The annual Summit brings together important stakeholders in the building community to discuss how to create safer and more resilient communities that are able to prepare for and recover from earthquakes. Technical experts work together with the financial, real estate and insurance sectors to better understand the risks of earthquakes to our buildings and how to mitigate losses.
Past Summits have developed numerous strategies to raise awareness of all that needs to be done to identify and mitigate risks to our communities. Some of these successes include:
- Safer Cities Survey. “When organizing last year’s Strengthening Our Cities Summit, we came up with an idea to survey various Southern California cities about their efforts to promote resiliency,” stated David Cocke, SE, member of the SEAOSC Safer Cities Survey Task Group. “As a group, we designed a questionnaire for The Dr. Lucy Jones Center for Science and Society to use to collect the data. The results are very valuable because they provide a baseline for the ongoing efforts to improve our communities’ resilience.”
The Safer Cities Survey took a comprehensive look at what critical policies have been implemented in Southern California. According to the Los Angeles Times, the survey “found that most local governments in the region have done nothing to mandate retrofits of important building types known to be at risk, such as concrete and wooden apartment buildings.” The Survey highlights how the high population density of the SoCal region coupled with the numerous earthquake faults and aging buildings is an issue that needs to be addressed by all jurisdictions as soon as possible.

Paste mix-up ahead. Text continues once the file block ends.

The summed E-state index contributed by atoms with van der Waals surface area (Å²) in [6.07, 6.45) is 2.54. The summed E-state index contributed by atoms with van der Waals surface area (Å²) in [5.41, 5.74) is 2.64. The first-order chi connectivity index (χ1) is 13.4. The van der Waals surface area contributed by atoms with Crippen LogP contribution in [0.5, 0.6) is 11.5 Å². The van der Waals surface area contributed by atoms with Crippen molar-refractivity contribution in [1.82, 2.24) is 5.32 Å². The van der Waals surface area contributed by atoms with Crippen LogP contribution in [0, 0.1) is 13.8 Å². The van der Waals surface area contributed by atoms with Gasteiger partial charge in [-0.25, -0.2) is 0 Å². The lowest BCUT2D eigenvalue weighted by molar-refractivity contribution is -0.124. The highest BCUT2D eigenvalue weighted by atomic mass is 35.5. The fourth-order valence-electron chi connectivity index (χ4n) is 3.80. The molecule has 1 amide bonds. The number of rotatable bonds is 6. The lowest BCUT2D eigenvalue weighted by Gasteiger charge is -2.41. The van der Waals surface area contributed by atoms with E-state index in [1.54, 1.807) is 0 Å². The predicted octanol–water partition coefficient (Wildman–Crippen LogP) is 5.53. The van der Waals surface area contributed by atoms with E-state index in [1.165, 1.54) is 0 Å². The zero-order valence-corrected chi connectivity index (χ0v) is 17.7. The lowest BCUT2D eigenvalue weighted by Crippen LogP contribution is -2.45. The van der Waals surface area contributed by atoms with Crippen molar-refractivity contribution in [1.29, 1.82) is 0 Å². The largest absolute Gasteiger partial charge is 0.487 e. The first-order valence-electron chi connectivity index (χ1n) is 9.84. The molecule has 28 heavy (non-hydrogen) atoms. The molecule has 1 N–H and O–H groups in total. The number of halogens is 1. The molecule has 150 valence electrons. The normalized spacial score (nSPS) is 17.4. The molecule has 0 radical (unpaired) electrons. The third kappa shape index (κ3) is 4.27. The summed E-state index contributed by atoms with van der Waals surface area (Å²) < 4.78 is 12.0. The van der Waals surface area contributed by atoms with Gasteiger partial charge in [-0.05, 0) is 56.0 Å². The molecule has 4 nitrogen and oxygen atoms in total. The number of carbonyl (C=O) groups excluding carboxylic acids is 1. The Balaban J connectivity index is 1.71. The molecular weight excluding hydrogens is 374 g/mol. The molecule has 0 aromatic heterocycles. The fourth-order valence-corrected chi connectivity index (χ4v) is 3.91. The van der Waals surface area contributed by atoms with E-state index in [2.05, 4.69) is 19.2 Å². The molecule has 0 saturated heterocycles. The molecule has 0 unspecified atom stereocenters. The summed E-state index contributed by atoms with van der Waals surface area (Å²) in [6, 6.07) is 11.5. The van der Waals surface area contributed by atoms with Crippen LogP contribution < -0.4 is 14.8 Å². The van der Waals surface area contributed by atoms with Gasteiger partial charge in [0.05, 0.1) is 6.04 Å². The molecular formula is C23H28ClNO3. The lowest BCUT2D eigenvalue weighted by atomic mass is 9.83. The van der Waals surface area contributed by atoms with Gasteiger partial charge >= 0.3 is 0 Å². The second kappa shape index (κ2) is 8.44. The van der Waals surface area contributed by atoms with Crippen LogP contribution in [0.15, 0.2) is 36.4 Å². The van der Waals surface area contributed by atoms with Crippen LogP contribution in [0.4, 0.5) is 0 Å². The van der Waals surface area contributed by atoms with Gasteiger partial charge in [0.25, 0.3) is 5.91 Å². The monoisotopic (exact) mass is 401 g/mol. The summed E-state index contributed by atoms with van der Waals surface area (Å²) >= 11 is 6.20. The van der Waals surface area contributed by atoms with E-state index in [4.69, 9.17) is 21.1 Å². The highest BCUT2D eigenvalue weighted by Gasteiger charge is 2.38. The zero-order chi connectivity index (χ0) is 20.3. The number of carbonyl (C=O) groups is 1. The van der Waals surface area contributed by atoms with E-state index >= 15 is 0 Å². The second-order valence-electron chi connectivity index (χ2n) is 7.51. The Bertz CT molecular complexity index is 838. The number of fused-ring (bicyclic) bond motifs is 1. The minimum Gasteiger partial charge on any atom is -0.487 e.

The Survey offers key recommendations on how cities can directly address these hazards and reduce earthquake risks. As a starting point, the Safer Cities Survey recommends that cities adopt a “Back-to-Business” or “Building Re-Occupancy Program”, which would “create partnerships between private parties and the City to allow rapid review of buildings in concert with City safety assessments…Back-to-Business programs…[allow] private parties to activate pre-qualified assessment teams, who became familiar with specific buildings to shorten evaluation time [and] support city inspections.” Several cities have already adopted these types of programs, including San Francisco and Glendale.
- As a result of the conversations at the Summit and the relationship between SEAOSC and the City of Los Angeles, the City requested input from the association to advise on the development of the 2015 Los Angeles Retrofit Ordinance.
- Safer Cities Advisory Program. SEAOSC is currently providing support to interested cities across Southern California to develop their own ordinances.
- The Summit has also served as a catalyst for news coverage of the importance of safer buildings, resulting in radio interviews, local television coverage and newspapers articles that raise awareness.
The white paper, “Building Community Partnerships through Strategic Outreach: the SEAOSC Strengthening Our Cities Summit and Safer Cities Survey,” written by the SEAOSC Safer Cities Survey Task Group elaborates on these initiatives. Read the complete paper.